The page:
There are plenty of myths about universities. Paul Greatrix captures some contemporary myths in this blog. But these are small beer compared to the semi-official myths that our oldest universities cultivated about their own origins.
The advantages to claims of longevity come from both pride and the status conferred by seniority. Many universities today trace their origins back to organisations that were founded long before they were recognised as universities. In some cases there is an established linkage; classes in a mechanics institute became the basis of a technical college which one day became a university. That’s not proper myth making. For that you need the audacity of our oldest universities, during the age of proper myth making.
The period that saw the development of these myths was perfectly happy with the notion that England was part of a sceptred isle, a precious stone set in the silver sea. Divinely appointed monarchs were descended from king David, the country was founded by noble stock, the Church the true inheritors of Christianity. The king’s universities, the bastion of the Church and educator of the latest noble stock, sprung from the same heroic background. These were extraordinary times, the monarchy, church and country were all under extraordinary pressure, and appeals to ancient heroes excusable, if unlikely to be true.
There was already a well established myth about king Alfred and the University of Oxford. University College happily acknowledged the king as its founder, helping to advance its claim to be the oldest college. The claims had been made in print, but William Camden’s 1603 edition of Asser’s Life of king Alfred included a new paragraph.
In the year of our Lord 886, the second year of the arrival of St Grimbald in England, the University of Oxford was begun … John, monk of the church of St David, giving lectures in logic, music and arithmetic; and John, the monk, colleague of St Grimbald, a man of great parts and a universal scholar, teaching geometry and astronomy before the most glorious and invincible King Alfred.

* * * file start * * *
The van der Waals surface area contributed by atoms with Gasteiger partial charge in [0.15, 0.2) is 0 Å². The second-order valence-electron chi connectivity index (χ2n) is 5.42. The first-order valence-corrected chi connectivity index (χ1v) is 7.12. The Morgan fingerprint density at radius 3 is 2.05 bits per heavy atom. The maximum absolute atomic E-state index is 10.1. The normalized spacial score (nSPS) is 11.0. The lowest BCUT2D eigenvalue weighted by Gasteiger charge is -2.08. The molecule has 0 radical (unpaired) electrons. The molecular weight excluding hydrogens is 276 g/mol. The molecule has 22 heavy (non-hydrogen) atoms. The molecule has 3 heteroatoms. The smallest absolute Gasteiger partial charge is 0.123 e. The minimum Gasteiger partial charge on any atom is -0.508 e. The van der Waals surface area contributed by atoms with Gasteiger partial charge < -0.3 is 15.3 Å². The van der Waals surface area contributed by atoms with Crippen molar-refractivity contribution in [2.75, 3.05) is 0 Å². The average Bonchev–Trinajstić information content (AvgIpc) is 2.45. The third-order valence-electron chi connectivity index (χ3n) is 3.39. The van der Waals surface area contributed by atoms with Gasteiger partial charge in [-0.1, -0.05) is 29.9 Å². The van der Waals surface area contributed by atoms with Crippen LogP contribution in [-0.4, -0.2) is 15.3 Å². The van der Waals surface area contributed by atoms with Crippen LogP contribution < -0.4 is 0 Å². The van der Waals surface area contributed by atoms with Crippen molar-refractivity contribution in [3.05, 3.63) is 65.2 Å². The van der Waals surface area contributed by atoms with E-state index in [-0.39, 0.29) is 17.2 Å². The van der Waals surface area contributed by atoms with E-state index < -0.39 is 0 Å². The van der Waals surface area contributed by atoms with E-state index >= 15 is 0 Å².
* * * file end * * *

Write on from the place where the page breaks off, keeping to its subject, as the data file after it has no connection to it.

The story of king Alfred was plausible, involving St Grimbald, an adviser to the king and abbot of the new minster in Winchester. Unfortunately it had not appeared in any of the earlier transcripts of the oldest surviving manuscript. Neither had this from a later edition, revising the story further:
In the same year there arose a foul and deadly discord at Oxford, between Grimbald, with those learned men whom he had brought with him, and the old scholars whom he had found there, who, on his arrival, refused altogether to embrace the laws, modes, and forms of praelection instituted by the same Grimbald.. The substance of the dispute was this: the old scholars contended, that literature had flourished at Oxford before the coming of Grimbald, … They also proved and showed, by the undoubted testimony of ancient annals, that the orders and institutions of that place had been sanctioned by certain pious and learned men, as for instance by Saint Gildas, Melkinus, Nennius, Kentigern, and others, who had all grown old there in literature, and happily administered everything there in peace and concord; and also, that Saint Germanus had come to Oxford, and stopped there half a year, at the time when he went through Britain to preach against the Pelagian heresy; he wonderfully approved of the customs and institutions above-mentioned.